Due to the social distancing mandates in regard to the COVID-19 (coronavirus) pandemic, loneliness has become a leading issue among those who suffer from hearing loss.
According to a recent study, individuals who have hearing loss are linked to an increased risk of loneliness and being socially isolated. This is just another correlation to how untreated hearing loss is associated with higher risks of developing dementia, depression, and falling.
It’s important that hearing healthcare professionals address a patient’s loneliness, in addition to the challenges they may face when trying to communicate with others.
Another matter when it comes to being quarantined is how dependent everyone becomes on technology. Instead of communicating verbally and in person, the latest technology can actually make interacting with others more difficult for anyone with a hearing impairment.
People who have hearing loss do not have the capability of associating a voice with a face. Distorted sounds that tend to occur with technology makes it challenging to identify who is speaking and what that person is saying.
Subsequently, those with hearing loss risk being misinformed, they may be disruptive if clarification is needed or a reiteration of what was said, and they could become detached from others if they decide to avoid communicating altogether.
Hearing healthcare facilities that are unable to offer services, may contribute to the further decline of a person’s social life.
Patients are at risk when they suddenly stop using their hearing aids, due to hearing healthcare offices that do not offer hearing aid repairs during these difficult times. This leads to hearing aid users who may stop wearing their hearing aids or wear them less and less each day. This may cause problems when it comes to communication, safety, and health issues that are related to severe hearing loss.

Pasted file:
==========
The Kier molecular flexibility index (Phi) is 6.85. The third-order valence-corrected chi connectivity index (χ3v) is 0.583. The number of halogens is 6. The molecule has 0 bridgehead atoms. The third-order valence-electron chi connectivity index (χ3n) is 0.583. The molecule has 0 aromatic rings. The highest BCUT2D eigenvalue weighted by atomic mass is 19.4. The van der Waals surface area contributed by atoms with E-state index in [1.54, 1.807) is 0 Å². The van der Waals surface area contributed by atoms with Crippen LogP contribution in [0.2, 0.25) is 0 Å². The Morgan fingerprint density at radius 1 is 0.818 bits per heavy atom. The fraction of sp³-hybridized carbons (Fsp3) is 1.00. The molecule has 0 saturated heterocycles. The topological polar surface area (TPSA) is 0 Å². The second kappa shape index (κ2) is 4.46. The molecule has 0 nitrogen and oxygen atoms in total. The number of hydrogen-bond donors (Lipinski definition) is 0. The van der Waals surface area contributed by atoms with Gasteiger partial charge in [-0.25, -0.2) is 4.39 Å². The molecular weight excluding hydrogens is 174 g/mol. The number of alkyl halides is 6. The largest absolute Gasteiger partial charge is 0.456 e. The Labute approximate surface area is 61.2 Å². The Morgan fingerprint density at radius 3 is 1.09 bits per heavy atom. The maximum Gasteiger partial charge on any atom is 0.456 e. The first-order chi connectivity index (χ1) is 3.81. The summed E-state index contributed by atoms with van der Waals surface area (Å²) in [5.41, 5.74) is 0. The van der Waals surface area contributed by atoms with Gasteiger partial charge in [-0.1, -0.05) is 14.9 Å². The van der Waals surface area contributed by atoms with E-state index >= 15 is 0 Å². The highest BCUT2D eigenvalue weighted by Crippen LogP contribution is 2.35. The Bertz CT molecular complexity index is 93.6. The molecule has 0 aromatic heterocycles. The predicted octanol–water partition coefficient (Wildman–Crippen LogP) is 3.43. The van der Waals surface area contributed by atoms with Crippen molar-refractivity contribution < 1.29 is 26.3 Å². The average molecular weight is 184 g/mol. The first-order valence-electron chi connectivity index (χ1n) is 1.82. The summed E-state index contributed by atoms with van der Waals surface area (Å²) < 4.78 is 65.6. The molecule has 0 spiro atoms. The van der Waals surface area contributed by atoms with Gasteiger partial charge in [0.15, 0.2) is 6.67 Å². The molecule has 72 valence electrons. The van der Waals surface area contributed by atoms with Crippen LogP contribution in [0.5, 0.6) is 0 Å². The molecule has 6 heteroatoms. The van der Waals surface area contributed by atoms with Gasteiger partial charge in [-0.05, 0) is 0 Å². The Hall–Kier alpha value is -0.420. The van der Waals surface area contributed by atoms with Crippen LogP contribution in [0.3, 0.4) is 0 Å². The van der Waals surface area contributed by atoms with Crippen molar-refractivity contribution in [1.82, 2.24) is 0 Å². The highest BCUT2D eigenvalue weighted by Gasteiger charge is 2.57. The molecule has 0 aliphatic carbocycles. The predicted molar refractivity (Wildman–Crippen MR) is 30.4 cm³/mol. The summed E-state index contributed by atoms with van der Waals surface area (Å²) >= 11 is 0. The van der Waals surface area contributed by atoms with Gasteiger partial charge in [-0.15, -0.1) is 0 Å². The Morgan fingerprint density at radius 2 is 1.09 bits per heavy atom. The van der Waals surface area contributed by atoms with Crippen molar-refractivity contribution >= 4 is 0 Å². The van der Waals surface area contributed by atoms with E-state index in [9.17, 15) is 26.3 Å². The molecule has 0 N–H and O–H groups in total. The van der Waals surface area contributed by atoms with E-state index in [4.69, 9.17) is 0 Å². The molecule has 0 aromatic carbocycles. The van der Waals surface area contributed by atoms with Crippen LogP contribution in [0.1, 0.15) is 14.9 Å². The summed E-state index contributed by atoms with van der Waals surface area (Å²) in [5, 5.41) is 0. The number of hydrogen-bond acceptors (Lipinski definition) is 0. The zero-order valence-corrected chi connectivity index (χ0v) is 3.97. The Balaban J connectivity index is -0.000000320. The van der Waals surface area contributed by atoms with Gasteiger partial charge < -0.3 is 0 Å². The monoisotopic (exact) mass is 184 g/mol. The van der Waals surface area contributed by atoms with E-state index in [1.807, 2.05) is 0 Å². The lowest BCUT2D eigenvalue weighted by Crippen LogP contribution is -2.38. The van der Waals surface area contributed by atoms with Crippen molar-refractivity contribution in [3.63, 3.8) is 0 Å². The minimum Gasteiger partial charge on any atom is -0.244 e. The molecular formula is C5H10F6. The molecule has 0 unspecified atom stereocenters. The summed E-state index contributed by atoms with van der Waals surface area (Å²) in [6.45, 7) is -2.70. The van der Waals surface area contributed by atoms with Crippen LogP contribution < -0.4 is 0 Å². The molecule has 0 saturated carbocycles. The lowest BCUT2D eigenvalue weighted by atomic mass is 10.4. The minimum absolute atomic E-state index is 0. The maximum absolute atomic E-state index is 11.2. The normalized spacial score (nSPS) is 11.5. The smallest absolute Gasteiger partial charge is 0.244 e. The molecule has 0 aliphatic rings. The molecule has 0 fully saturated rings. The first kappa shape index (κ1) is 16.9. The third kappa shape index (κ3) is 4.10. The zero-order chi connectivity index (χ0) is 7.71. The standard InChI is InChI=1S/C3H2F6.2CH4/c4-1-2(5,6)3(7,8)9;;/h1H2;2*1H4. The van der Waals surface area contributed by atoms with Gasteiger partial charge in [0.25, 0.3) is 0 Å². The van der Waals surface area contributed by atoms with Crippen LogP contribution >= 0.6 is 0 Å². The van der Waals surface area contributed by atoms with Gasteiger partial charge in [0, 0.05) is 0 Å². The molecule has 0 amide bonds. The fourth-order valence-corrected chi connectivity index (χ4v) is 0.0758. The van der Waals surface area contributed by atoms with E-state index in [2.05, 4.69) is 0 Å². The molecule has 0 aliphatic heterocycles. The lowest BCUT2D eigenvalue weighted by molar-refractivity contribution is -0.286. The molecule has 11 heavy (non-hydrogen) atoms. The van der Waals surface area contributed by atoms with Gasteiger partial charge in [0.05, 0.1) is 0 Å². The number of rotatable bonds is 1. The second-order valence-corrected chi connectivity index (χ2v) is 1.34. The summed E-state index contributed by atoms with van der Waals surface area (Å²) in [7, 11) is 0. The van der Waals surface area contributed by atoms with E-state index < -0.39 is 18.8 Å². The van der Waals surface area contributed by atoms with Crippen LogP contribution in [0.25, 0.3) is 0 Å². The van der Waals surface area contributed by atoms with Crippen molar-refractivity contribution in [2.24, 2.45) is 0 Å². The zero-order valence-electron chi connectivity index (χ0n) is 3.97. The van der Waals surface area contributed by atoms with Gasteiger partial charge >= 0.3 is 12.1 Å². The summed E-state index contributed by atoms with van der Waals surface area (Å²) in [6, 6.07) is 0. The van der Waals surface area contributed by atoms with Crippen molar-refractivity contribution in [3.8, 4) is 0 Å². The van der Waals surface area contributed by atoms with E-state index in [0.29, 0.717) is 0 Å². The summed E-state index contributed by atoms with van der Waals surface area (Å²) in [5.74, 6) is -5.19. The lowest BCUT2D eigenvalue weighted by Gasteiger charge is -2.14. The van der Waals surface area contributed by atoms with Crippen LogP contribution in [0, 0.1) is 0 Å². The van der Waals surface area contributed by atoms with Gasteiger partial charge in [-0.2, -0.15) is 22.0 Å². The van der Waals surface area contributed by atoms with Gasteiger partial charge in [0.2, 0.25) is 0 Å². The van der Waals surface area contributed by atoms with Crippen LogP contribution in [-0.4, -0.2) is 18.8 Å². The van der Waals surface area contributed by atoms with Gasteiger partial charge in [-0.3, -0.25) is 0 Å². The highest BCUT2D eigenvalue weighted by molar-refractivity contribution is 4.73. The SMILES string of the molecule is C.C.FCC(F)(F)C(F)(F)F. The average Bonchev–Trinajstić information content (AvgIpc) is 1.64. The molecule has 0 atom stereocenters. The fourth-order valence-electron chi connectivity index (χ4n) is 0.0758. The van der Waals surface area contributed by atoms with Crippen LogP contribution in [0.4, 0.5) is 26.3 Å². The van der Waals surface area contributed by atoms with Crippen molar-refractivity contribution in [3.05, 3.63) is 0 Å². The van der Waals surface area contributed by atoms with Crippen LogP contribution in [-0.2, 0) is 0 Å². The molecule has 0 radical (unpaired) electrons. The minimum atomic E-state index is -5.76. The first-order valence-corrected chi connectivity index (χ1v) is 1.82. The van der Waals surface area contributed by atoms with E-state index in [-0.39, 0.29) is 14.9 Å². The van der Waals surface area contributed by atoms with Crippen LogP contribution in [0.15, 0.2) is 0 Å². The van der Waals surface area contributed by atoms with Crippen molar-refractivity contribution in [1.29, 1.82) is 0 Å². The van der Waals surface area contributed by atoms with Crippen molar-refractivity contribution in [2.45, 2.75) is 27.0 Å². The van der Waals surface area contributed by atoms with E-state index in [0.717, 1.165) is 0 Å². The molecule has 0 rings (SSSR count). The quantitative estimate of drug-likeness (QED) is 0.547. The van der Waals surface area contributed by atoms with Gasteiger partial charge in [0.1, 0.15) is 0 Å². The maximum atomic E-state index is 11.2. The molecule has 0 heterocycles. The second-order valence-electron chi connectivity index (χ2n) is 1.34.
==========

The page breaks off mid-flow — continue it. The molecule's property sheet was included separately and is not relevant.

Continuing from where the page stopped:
It is important to note that social isolation is not equated with, or automatically leads to, loneliness. Being lonely and being socially isolated are two different concepts. Sensory impairments, like hearing loss, can lead to loneliness and social isolation, but someone who is socially isolated may not actually feel lonely.
Advice for Hearing Healthcare Providers and Patients
With physical distancing measures in place, hearing healthcare providers can safely keep in contact with patients via telephone. Hearing healthcare providers can consider reaching out to patients and let them know that you are available to answer questions and concerns. A simple call can help relieve the loneliness and social isolation that many individuals with hearing loss experience.
Tips for Hearing Aid Users and Those Who They Communicate With
There are still some unique concerns for those with hearing loss during this time. The facial coverings - as recommended by the Centers for Disease Control and Prevention (CDC) to help prevent the spread of the coronavirus - can disrupt lip reading for those who have that ability.
Speakers and listeners must practice useful means of communication, such as rephrasing, repeating, and summarizing what was said.
When someone who has hearing loss uses a facemask, please be aware of the hearing aid device(s). There’s a chance of unintentionally knocking them loose and off of the ear(s) while taking off facial coverings.
Proper Hygiene for Your Hearing Aids
Not only do you need to keep your hands clean and thoroughly wash them, but your hearing aids also need proper maintenance. Hearing aids, along with other amplification devices, need to be cleaned on a daily basis. Look at your user manuals for explicit instructions. Remember, do NOT use any alcohol-based disinfectants to clean your hearing aid devices. The alcohol can cause the dome to become brittle.
Advice for Caregivers of Patients with Hearing Loss
Pure Sound will only be open by appointment and for essential visits. Essential visits include all appointments that require repairs, re-fittings, and new hearing aid fittings.
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